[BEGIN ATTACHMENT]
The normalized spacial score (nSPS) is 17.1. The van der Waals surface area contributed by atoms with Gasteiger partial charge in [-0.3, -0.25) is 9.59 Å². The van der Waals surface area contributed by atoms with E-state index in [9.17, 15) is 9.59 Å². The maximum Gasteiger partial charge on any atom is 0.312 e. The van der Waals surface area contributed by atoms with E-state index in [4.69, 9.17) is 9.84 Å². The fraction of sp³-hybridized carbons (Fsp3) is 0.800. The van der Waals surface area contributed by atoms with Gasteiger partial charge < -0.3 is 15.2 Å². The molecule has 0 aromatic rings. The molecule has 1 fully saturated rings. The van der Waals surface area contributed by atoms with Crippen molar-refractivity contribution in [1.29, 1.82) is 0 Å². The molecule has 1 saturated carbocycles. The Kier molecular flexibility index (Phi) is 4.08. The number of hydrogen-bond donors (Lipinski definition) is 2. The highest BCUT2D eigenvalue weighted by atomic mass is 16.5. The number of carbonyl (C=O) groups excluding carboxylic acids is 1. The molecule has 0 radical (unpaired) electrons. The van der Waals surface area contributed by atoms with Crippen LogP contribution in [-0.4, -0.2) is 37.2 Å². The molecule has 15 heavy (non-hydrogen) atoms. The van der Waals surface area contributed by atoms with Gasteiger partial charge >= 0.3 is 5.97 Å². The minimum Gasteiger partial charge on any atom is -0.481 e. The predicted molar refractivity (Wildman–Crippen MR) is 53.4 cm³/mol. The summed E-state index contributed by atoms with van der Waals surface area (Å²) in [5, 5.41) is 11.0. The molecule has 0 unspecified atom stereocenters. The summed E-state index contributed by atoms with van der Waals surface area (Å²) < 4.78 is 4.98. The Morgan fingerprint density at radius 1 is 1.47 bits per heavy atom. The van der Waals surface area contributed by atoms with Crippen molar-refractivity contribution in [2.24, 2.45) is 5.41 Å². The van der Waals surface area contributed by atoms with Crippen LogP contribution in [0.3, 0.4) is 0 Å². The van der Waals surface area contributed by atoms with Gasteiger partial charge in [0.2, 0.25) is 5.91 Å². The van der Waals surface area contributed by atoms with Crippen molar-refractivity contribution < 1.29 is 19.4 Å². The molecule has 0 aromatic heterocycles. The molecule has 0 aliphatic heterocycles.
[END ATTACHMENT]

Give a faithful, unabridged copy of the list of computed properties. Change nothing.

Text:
The normalized spacial score (nSPS) is 17.1. The van der Waals surface area contributed by atoms with Gasteiger partial charge in [-0.3, -0.25) is 9.59 Å². The van der Waals surface area contributed by atoms with E-state index in [9.17, 15) is 9.59 Å². The maximum Gasteiger partial charge on any atom is 0.312 e. The van der Waals surface area contributed by atoms with E-state index in [4.69, 9.17) is 9.84 Å². The fraction of sp³-hybridized carbons (Fsp3) is 0.800. The van der Waals surface area contributed by atoms with Gasteiger partial charge < -0.3 is 15.2 Å². The molecule has 0 aromatic rings. The molecule has 1 fully saturated rings. The van der Waals surface area contributed by atoms with Crippen molar-refractivity contribution in [1.29, 1.82) is 0 Å². The molecule has 1 saturated carbocycles. The Kier molecular flexibility index (Phi) is 4.08. The number of hydrogen-bond donors (Lipinski definition) is 2. The highest BCUT2D eigenvalue weighted by atomic mass is 16.5. The number of carbonyl (C=O) groups excluding carboxylic acids is 1. The molecule has 0 radical (unpaired) electrons. The van der Waals surface area contributed by atoms with Crippen LogP contribution in [-0.4, -0.2) is 37.2 Å². The molecule has 15 heavy (non-hydrogen) atoms. The van der Waals surface area contributed by atoms with Gasteiger partial charge >= 0.3 is 5.97 Å². The minimum Gasteiger partial charge on any atom is -0.481 e. The predicted molar refractivity (Wildman–Crippen MR) is 53.4 cm³/mol. The summed E-state index contributed by atoms with van der Waals surface area (Å²) in [5, 5.41) is 11.0. The molecule has 0 unspecified atom stereocenters. The summed E-state index contributed by atoms with van der Waals surface area (Å²) < 4.78 is 4.98. The Morgan fingerprint density at radius 1 is 1.47 bits per heavy atom. The van der Waals surface area contributed by atoms with Crippen molar-refractivity contribution in [2.24, 2.45) is 5.41 Å². The van der Waals surface area contributed by atoms with Crippen LogP contribution in [0.3, 0.4) is 0 Å². The van der Waals surface area contributed by atoms with Gasteiger partial charge in [0.2, 0.25) is 5.91 Å². The van der Waals surface area contributed by atoms with Crippen molar-refractivity contribution < 1.29 is 19.4 Å². The molecule has 0 aromatic heterocycles. The molecule has 0 aliphatic heterocycles.